“What the economic crisis has done is increase the urgency to pass the DREAM Act because now many more students are not even able to enroll in college because it is too expensive and the courses are not there,” said Perez.

According to the Migration Policy Institute, there are a total of 20,000 undocumented students enrolled in public universities across California, which amounts to 40 percent of all undocumented students in the nation.

These students will not be able to legally work in the U.S. unless the DREAM Act passes. The figure is striking considering that California will not have enough highly educated workers by 2025. Forty-one percent of jobs will require at least a bachelor’s degree, while only 35 percent of the work force will have one, creating a skills gap shortfall of about one million college graduates, according to a recent study by the Public Policy Institute of California.

“We have a lot of wasted talent,” said Alma, 25, who attended California State University, Northridge in 2008 and is also undocumented. “I know people who already have Ph.D.s and just because they don’t have a little paper with the correct status, they cannot work. The system should give us an opportunity because we can actually close that gap.”

Alma, whose last name is being withheld because of her legal status, works full-time at a coffee shop in Santa Monica and is raising her 3-year-old daughter. She needs to take one more class to get her bachelor’s degree in Chicana/o studies.  

That one class will set her back more than a thousand dollars and she can’t take it anywhere else. With bills to pay and a daughter to support, she’s find it increasingly hard to save up much money to finish to school.

Still, she’s determined that one day she’ll be applying to graduate or law school.

“It’s just a matter of focusing and networking with the right people. Somehow as an undocumented student you have to learn how to do that,” said the native of Guerrero, Mexico.

Undocumented students often rely on networking and personal connections to continue their education, Perez said.

“They have a larger than average social support network, meaning that they have at least one or two people in their life that really provide a significant sense of support,” explained Perez.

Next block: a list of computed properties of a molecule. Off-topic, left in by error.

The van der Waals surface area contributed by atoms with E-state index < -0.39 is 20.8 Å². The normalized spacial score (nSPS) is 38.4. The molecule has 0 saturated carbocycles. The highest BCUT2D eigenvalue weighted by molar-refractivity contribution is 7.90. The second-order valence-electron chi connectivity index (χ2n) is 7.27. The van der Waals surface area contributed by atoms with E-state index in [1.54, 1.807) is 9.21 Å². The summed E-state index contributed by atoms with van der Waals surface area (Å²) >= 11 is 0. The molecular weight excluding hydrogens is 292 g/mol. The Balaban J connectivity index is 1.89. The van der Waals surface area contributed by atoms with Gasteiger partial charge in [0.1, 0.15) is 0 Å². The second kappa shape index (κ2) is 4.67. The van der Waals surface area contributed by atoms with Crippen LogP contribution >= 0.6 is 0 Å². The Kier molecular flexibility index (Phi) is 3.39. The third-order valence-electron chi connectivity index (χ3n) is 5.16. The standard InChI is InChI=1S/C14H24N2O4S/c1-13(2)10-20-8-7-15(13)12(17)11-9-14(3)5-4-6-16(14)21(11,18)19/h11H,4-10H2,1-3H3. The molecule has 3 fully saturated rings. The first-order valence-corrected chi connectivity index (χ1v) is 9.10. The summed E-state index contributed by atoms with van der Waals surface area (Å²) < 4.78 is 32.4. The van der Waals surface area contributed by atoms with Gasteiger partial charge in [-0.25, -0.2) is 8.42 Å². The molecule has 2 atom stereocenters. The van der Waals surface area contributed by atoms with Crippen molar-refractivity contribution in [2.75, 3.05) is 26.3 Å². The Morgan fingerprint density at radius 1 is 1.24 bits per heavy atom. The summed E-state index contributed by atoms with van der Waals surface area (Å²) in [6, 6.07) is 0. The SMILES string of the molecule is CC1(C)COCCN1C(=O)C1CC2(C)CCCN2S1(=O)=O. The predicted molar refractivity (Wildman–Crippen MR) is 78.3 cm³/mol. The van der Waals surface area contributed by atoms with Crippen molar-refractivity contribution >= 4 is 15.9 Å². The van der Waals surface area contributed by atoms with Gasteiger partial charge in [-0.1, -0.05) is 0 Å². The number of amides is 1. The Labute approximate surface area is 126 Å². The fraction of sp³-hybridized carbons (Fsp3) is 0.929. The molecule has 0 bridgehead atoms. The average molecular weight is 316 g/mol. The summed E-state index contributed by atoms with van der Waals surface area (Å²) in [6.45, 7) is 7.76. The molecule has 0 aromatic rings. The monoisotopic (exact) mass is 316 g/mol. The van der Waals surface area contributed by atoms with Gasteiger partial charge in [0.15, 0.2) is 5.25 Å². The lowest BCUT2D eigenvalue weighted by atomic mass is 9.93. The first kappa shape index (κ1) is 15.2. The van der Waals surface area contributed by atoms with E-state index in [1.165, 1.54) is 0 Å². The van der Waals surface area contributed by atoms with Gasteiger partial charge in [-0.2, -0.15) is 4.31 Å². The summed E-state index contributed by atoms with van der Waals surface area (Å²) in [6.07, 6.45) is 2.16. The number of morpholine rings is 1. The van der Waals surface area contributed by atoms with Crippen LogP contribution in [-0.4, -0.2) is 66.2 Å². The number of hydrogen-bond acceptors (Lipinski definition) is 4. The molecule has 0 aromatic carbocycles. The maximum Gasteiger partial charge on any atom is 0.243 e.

Lizbeth counts on support from friends and family. The 25-year-old is taking the LSAT in September and will be applying to law schools across the country in November. Although she is undocumented and not sure how she would pay for school if she doesn’t get a full scholarship, she knows that she has family members she can count on.

“My parents have supported me in so many ways, even just being there when I felt like I couldn’t go on anymore,” said the native of Oaxaca, Mexico.

Following her graduation in 2008 Lizbeth was seriously considering returning to Mexico because she knew she wouldn’t be able to do anything with her degree. Thinking of the many people who helped her accomplish her goals, she knew she couldn’t give up on herself, her family or other people in her situation.

“I think every undocumented student goes through that when they finish college,” said Lizbeth of her post-graduation depression.  “It’s a bittersweet moment when you graduate.”

While in school at Cal State Northridge, Alma and Lizbeth, who have been friends for years, were members of a student group called Dreams to be Heard. Now they are part of a new group, Dream Team LA, and Lizbeth is part of a national coalition called United with Dreams.

Perez noted that activism among undocumented students and youth is a way to cope with their situation. “It gives them a sense of purpose to deal with the otherwise hopelessness of their situation when they actually work on doing something about it,” he said.

“Graduating from CSUN really opened my eyes to my reality, because I don’t have the label of a student anymore. I’m becoming more invisible,” said Alma. “I think that now there is a bigger reason to be active because I can’t do anything else… my only solution is to have the DREAM Act pass.”  

Lizbeth has set two goals for herself: to pass the DREAM Act and get into law school.

“One of those two things is going to keep me into this country. If those things don’t happen I don’t think I can stay,” said Lizbeth. “But at least I can say that I did my best to change something and show this country and myself that I am capable of doing a lot of things.”



Cindy Von Quednow is an editorial intern with ColorLines.

Read this online at http://colorlines.com/archives/2009/09/college_dreams_deferred.html